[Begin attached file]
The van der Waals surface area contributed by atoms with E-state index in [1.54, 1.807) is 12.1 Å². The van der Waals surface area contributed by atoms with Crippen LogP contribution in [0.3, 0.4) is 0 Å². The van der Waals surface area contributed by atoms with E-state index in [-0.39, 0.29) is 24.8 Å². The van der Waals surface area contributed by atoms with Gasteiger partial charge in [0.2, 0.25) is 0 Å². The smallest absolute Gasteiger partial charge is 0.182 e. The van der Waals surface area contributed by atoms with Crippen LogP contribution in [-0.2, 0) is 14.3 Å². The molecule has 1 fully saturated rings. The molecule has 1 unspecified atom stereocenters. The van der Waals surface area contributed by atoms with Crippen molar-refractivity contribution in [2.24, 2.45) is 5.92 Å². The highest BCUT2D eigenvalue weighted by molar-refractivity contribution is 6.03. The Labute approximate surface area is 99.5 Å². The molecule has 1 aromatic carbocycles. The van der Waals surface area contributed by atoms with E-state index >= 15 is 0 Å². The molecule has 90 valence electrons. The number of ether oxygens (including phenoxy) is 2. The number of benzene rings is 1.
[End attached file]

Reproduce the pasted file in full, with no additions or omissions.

The van der Waals surface area contributed by atoms with E-state index in [1.54, 1.807) is 12.1 Å². The van der Waals surface area contributed by atoms with Crippen LogP contribution in [0.3, 0.4) is 0 Å². The van der Waals surface area contributed by atoms with E-state index in [-0.39, 0.29) is 24.8 Å². The van der Waals surface area contributed by atoms with Gasteiger partial charge in [0.2, 0.25) is 0 Å². The smallest absolute Gasteiger partial charge is 0.182 e. The van der Waals surface area contributed by atoms with Crippen LogP contribution in [-0.2, 0) is 14.3 Å². The molecule has 1 fully saturated rings. The molecule has 1 unspecified atom stereocenters. The van der Waals surface area contributed by atoms with Crippen molar-refractivity contribution in [2.24, 2.45) is 5.92 Å². The highest BCUT2D eigenvalue weighted by molar-refractivity contribution is 6.03. The Labute approximate surface area is 99.5 Å². The molecule has 1 aromatic carbocycles. The van der Waals surface area contributed by atoms with E-state index >= 15 is 0 Å². The molecule has 90 valence electrons. The number of ether oxygens (including phenoxy) is 2. The number of benzene rings is 1.